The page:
Having has written about Marathon Oil (NYSE:MRO) multiple times in recent months, I must say its narrative hasn’t changed one bit. Nor has its price action. The trading range is proving stickier than syrup and is now moving into its fifth month. While the MRO stock stalemate is certainly a buzzkill for directional trades, the options market provides a few strategies to consider.
Source: Casimiro PT / Shutterstock.com
After analyzing Marathon’s performance, both on an absolute and relative basis, we’ll explore which derivatives trades make the most sense here.
Neutral – Absolutely & Relatively
Any discussion of the absolute performance of an asset considers its price movements in a vacuum. By itself, the MRO stock chart is about as unexciting as it gets. It participated in the grand stock recovery off the March lows, at least during the early innings. But while the S&P 500 index has continued climbing — up 15.3% since April 30 — ultimately to record highs, Marathon Oil has lost its way, off 2.1% in the same period.
It’s drifting, aimlessly, in search of a catalyst to renew buying interest in energy stocks. To be fair, this isn’t a Marathon problem as much it is an energy sector problem — more on that in a moment.
The price action is easy to read here. Pivot relationships carve out a series of equal highs and lows. We know now the June surge was a ruse fueled by false hopes. The return back to the range was swift, and we’ve seen nothing but sideways slithering since. The 20-day and 50-day moving averages echo the neutrality and aren’t providing any significance at this stage.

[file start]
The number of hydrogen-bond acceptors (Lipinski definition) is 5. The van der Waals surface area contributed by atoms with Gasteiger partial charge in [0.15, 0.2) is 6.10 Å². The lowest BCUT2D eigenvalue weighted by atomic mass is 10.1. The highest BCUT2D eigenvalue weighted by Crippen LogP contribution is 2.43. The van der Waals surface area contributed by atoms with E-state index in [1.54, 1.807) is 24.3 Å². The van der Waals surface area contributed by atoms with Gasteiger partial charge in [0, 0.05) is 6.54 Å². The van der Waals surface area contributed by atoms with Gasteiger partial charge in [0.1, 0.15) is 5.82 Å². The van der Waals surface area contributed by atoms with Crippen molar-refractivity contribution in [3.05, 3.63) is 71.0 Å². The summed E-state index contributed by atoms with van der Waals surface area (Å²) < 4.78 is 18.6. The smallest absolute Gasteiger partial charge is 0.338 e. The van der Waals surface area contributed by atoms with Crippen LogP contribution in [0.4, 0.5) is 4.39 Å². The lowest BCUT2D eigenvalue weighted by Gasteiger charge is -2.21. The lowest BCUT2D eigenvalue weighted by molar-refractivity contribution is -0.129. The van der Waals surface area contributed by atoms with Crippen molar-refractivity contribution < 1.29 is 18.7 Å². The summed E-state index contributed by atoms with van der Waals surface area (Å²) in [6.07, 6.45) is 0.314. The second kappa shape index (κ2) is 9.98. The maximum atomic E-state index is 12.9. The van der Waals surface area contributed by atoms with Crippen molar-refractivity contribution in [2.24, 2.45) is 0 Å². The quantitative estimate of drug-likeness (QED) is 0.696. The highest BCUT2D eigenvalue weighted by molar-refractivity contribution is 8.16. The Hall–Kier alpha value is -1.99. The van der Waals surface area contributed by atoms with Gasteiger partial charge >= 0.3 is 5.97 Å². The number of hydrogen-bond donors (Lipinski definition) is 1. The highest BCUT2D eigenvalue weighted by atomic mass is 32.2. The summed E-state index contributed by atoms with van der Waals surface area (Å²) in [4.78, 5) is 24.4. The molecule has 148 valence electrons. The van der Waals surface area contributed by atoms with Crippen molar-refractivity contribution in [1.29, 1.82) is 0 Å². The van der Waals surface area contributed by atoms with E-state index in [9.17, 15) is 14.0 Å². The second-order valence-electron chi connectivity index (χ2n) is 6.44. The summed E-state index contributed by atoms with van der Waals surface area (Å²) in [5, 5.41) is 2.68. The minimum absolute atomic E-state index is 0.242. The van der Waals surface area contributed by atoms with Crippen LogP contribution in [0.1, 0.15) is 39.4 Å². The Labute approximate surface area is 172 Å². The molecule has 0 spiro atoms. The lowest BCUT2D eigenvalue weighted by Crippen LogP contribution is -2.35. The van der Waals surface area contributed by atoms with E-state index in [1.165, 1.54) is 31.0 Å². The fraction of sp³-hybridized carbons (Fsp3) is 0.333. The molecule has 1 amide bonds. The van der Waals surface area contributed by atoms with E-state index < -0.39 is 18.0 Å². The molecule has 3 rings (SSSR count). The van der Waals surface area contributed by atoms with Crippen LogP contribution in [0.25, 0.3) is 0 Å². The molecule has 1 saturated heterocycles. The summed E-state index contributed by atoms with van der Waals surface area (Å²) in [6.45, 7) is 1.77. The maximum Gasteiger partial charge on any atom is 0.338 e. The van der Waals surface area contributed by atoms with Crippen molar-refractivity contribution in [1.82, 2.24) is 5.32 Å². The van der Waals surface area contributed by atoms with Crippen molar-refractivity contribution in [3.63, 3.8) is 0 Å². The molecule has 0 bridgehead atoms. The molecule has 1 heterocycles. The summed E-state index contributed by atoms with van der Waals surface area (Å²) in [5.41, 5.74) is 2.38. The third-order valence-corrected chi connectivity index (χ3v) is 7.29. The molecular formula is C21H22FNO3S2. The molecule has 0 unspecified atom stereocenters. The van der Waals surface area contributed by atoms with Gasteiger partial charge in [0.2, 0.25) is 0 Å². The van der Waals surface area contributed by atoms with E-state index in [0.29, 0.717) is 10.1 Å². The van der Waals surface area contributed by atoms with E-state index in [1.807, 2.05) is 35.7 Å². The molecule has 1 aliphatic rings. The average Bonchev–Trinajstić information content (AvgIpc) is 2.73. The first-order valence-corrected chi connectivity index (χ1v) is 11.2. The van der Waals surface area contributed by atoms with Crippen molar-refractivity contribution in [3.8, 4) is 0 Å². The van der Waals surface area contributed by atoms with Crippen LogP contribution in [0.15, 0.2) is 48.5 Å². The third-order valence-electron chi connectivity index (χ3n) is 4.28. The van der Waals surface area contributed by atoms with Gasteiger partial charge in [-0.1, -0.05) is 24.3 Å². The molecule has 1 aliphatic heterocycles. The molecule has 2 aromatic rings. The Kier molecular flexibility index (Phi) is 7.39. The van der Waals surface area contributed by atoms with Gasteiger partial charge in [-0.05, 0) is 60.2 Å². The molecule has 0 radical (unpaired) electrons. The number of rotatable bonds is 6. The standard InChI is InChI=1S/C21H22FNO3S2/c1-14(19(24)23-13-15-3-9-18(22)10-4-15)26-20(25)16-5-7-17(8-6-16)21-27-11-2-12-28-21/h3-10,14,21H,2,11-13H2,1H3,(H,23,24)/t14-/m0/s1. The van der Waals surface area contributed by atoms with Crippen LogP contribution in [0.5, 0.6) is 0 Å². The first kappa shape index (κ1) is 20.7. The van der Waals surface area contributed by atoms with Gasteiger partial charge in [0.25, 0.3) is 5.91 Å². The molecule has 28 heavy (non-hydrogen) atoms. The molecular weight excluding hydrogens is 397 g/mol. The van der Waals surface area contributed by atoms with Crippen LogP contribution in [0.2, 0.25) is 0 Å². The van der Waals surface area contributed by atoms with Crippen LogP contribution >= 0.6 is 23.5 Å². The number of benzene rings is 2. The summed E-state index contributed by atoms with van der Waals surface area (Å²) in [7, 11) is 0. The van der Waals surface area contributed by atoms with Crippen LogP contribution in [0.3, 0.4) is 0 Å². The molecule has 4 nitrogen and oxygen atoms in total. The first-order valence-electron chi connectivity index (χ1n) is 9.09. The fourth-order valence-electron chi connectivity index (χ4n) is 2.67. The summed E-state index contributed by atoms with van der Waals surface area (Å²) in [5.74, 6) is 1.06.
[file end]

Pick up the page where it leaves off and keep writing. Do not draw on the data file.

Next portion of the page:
This week’s whack has returned Marathon to the south end of its range, giving bears the upper hand for now.
Click to Enlarge
Source: The thinkorswim® platform from TD Ameritrade
For further insight into Marathon’s movements, let’s compare its price action to that of the Energy Sector SPDR Fund (NYSEARCA:XLE). The current 10-day correlation is an extremely high 0.92. That means they’ve been moving in lockstep. But just because Marathon is running in the same direction as the energy sector doesn’t necessarily mean it’s moving at the same magnitude. For that measurement, we need the relative strength indicator.
This study is plotted as a line that rises when MRO stock is outperforming the energy sector and falls when it is underperforming. As shown below, the line has been virtually flat since May, suggesting that MRO is simply mirroring XLE. It’s not so much that Marathon has become unmoored from its underlying fundamentals; it’s that market participants view its fate no differently than the entire sector. As goes one, so goes the other.
For now, at least.
MRO Stock Options Trade
My suggestion for stock traders is to steer clear. The dead-money drift has stolen any edge for directional trades. At $5.50, the stock is too cheap to consider for options spreads, so we’re left with either naked puts or covered calls. I’d rather have a bullish leaning cash flow trade due to the stock’s low price.
Of the two, the naked put is more attractive to me. In timing the entry, I suggest waiting for a break of a previous day’s high. If Marathon keeps pulling back, you’ll get a better price for the put.
The Trade: Sell the Sep $5 put option. It’s currently trading for 23 cents, but the price may change by the time the stock triggers.
The max gain is the premium received.
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